Low income pension savers receive the least financial planning help of all savers, according to Living Time, a retirement income specialist.
Peter Quinton of Living Time says pension savers with low incomes often have little awareness of the benefits of financial planning and “apathy” towards shopping around for the best investments.
He says: “Only 35% of people are shopping around. It’s only wealthier people who have good financial advisers. It’s those who are lower down, as far as funds are concerned, who don’t.
“The biggest fault is they don’t realise the commercial difference it can make to them.”
He also says the proposals in June’s Retail Distribution Review (RDR) for a simplified regime may worsen the situation for those seeking to convert modest pension pots by further reducing their options.
He says: “The RDR proposals assume some advice is better than none when what these people desperately need is independent advice on the whole range of options on probably the biggest single investment they will make.
“A key aim of the open market option review must be to solve the problem that those who need to make best use of every penny of pension saving currently get the least help.”
Quinton also says companies deal with pension savers’ needs “as quickly as possible” because of the limited commission available and retirees’ reluctance to pay fees.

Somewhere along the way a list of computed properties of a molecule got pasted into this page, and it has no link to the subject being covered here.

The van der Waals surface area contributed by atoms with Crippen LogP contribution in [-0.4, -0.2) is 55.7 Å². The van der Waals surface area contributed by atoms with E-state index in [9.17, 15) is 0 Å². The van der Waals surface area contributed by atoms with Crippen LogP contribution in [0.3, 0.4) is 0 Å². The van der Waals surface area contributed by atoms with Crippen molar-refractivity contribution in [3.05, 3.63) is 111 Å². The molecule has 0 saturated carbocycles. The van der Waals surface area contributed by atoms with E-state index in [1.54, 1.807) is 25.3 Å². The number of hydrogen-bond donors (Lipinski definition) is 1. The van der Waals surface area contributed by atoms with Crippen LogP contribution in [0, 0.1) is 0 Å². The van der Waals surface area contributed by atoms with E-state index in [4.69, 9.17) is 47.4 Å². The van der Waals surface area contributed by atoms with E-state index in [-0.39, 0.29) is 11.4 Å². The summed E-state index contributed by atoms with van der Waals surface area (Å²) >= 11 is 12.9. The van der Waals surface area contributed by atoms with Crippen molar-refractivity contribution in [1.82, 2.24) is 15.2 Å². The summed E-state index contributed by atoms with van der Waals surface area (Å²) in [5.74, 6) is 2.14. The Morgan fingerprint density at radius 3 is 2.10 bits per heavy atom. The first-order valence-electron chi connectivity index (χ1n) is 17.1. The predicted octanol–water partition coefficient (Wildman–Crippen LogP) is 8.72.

He says they are “funnelled towards a self-select, tied or multi-tied default option of lifetime annuities, or simply left with their existing provider.”
Quinton adds pension savers should wait longer before buying a lifetime annuity, which is optional until age 75.
He says people should not lock themselves into an investment they cannot restructure as life expectancies rise and individual circumstances change.
He says: “There is no compulsion to buy a lifetime annuity until age 75 and many would benefit from keeping their options open.
At age 75, roughly halfway through the average retirement, lifetime annuities become more attractive because the returns are higher and people have far better visibility over their future income needs. The key for us is to make sure retires know they exist.”
Pension annuity volumes have risen steadily since 2002 when pensioners took out £7.2bn of annuities, according to data from the Association of British Insurers (ABI).
Pensioners took out £7.8bn of annuities in 2005 and £9.5bn worth in 2006. Savers bought £2.6bn of annuities in the first quarter of 2007 compared with £1.7bn in the same period last year.
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